The window in the bathroom was unlocked—he’d made sure to leave it that way. It was just big enough for him to fit through, something he had also taken into consideration when casing the place. He hopped on the trash bin, which had been heavy and awkward to push in place below the window, and pulled himself through as quickly and quietly as he could. 

It was dark, and his eyes needed a moment to adjust. He sat and listened for a few minutes, just to be sure there was no movement in the house. When it was clear that he was the only living thing inside, he went to the front door to unlock it.

But it was already unlocked.

Munson smiled to himself. Either they had forgotten to lock their front door or they were just incredibly naive and stuck in the care-free habits of a bygone era. In any case, he was going to make the evening profitable, although the wasted effort on window acrobatics annoyed him.

A simple B&E job—five minutes in and out. Objective: get all of the valuables you can into the black garbage bag, which he took from his back pocket and unfolded, and get out the door. 

He had it done in four minutes and twenty-one seconds, which he had timed, and he felt damn proud of it. He’d managed to ransack all of the best items from everywhere except the basement, which he hadn’t had time to go down into. Maybe some other time.

He went back to the car and put the loot into the trunk of his stolen Honda. The take included a Blu-Ray player, two Chromebooks, an X-Box, and some expensive women’s jewelry from the master bedroom. It would only take twenty minutes to get from the suburbs to downtown, and another ten to find his fence and pocket the money.

The steak knife set was just something he’d come by in a discount shop—he’d swapped the hundred-dollar price tag with a ten-dollar, with the idea brewing for a bigger scam. The cashier knew he’d swapped tags, Munson could tell, but she wasn’t getting paid enough to care. The fact that the steak-knife-salesman gag worked only bolstered Munson’s already elephantine ego, and he prided his ability to come off as a hard-working stand-up citizen and to get people to trust him enough to let him into their homes.

A few blocks up the smell hit him. It was pungent enough to make him want to throw up. He’d noticed it earlier and had thought it was coming from something foul outside, or maybe some curdled cream from a spilled coffee, but now he knew its source—the black garbage bag he’d taken from Howard and forgotten about in the back seat. It had been cooking in his car, in the hundred-degree heat all day, and was like a punch to the nose.

The garbage bag was heavier than he remembered it being. He drove full-speed intending to throw it out the window—to be rid of the smell ASAP. As he pulled it up to the front, the plastic knot came undone and something fell onto his lap, causing him to panic. He didn’t notice that the traffic signal in front of him had turned from green to red, and went right through it.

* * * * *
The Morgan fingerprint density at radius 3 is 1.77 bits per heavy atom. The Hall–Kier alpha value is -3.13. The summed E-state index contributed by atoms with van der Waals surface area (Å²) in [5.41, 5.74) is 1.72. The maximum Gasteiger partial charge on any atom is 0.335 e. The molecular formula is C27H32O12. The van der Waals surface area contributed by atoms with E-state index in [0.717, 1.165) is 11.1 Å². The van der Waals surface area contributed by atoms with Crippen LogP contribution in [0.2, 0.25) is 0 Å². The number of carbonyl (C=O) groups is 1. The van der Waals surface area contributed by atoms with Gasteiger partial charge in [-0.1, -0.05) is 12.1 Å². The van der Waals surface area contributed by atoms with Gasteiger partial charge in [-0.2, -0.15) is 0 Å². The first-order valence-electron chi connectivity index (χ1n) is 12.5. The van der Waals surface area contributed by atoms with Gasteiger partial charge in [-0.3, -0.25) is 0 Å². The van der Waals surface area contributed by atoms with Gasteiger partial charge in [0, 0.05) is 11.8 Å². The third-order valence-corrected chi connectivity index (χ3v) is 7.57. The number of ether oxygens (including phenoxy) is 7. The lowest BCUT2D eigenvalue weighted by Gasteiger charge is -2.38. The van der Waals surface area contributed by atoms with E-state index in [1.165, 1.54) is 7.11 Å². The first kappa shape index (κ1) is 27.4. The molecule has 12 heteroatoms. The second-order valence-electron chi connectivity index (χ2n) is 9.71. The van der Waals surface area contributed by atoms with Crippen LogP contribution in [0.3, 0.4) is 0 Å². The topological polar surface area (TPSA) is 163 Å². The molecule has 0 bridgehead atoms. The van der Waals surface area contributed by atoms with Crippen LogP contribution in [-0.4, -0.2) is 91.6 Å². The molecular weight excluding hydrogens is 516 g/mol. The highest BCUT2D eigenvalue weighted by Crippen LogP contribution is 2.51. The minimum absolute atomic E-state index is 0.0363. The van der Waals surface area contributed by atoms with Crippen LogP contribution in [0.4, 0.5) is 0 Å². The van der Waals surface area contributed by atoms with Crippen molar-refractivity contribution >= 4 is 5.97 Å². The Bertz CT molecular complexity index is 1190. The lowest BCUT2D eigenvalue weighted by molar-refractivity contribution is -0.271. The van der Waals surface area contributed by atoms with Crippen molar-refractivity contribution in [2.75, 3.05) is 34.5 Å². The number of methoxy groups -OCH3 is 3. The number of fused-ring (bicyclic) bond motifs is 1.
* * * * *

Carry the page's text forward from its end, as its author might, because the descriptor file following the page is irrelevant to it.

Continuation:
An SUV in the right lane plowed into the passenger-side fender, sending shards of glass flying. Munson’s airbag shot out, as the car spun around counter-clockwise, knocking his cocked head violently into his seat. The lights and sirens followed at a prompt pace, as is common for the suburbs.


The two detectives—the only occupants of the third-floor hospital waiting room in the middle of the night—waited to see their as-of-yet unidentified suspect. The T.V. in the corner was muted with an air-fryer infomercial. The press hadn’t gotten their hands on what would be a top story.

Jenkins, younger and fresh-faced in jeans and a tailored blazer, sat in an uncomfortable hospital chair. His partner, Fitz, older and weathered from twenty years on the job, stood with his hands in the pockets of his cheap polyester slacks. His mustache was silvering and he was beginning to show his mileage, his younger athletic physique rounding into an older man’s.

“Do you think it’s him?” said Jenkins as he choked down a sip of acrid vending machine coffee from a styrofoam cup.

“Yeah, I think it’s him. I’d like to think that finding a guy with a garbage bag full of victims’ remains means it’s him.”

“But he doesn’t fit the profile. The guy we’re looking for never robs his victims.”

“The profile. Shit, Jenkins. He probably just needed some quick cash to fund his bloodlust. Maybe he was hungry and tired of eating Hot Pockets in his mom’s basement.”

Jenkins shook his head. The third floor was quiet. Just the antiseptic dull hum that hospital waiting rooms tend to have.

“I don’t like it.”

“You don’t have to,” said Fitz. “It is what it is. I just hope that Quantico gets back to us so we can figure out who the hell he is.”

After a little over an hour, a doctor came out and greeted the detectives. He was dressed in a white lab coat, smocks, and wore thick glasses. His head was bald with long gray tufts at the edges, and his teeth were stained yellow.

“Nice to meet you, detectives,” he said, “I’m doctor William Keller.” The two detectives gave their names rather numbly, without pleasantries or any attempts at handshaking. “If you’d like to take a look at the patient—uh, your suspect, I suppose he is—you can come back with me.”